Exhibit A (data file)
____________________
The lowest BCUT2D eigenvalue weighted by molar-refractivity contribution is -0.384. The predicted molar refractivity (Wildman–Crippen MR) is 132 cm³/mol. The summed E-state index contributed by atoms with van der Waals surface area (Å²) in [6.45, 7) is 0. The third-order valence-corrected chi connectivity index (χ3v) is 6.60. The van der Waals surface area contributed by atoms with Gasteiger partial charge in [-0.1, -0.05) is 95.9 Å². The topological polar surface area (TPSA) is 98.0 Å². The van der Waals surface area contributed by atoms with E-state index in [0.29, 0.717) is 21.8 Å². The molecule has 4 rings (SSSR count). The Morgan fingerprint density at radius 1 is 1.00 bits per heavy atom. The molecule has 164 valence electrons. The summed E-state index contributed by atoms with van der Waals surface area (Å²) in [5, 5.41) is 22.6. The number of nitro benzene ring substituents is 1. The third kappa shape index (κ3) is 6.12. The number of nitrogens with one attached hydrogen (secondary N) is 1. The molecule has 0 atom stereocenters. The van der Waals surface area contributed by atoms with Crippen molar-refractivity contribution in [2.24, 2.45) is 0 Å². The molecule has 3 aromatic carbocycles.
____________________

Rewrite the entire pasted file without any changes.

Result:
The lowest BCUT2D eigenvalue weighted by molar-refractivity contribution is -0.384. The predicted molar refractivity (Wildman–Crippen MR) is 132 cm³/mol. The summed E-state index contributed by atoms with van der Waals surface area (Å²) in [6.45, 7) is 0. The third-order valence-corrected chi connectivity index (χ3v) is 6.60. The van der Waals surface area contributed by atoms with Gasteiger partial charge in [-0.1, -0.05) is 95.9 Å². The topological polar surface area (TPSA) is 98.0 Å². The van der Waals surface area contributed by atoms with E-state index in [0.29, 0.717) is 21.8 Å². The molecule has 4 rings (SSSR count). The Morgan fingerprint density at radius 1 is 1.00 bits per heavy atom. The molecule has 164 valence electrons. The summed E-state index contributed by atoms with van der Waals surface area (Å²) in [5, 5.41) is 22.6. The number of nitro benzene ring substituents is 1. The third kappa shape index (κ3) is 6.12. The number of nitrogens with one attached hydrogen (secondary N) is 1. The molecule has 0 atom stereocenters. The van der Waals surface area contributed by atoms with Crippen molar-refractivity contribution in [2.24, 2.45) is 0 Å². The molecule has 3 aromatic carbocycles.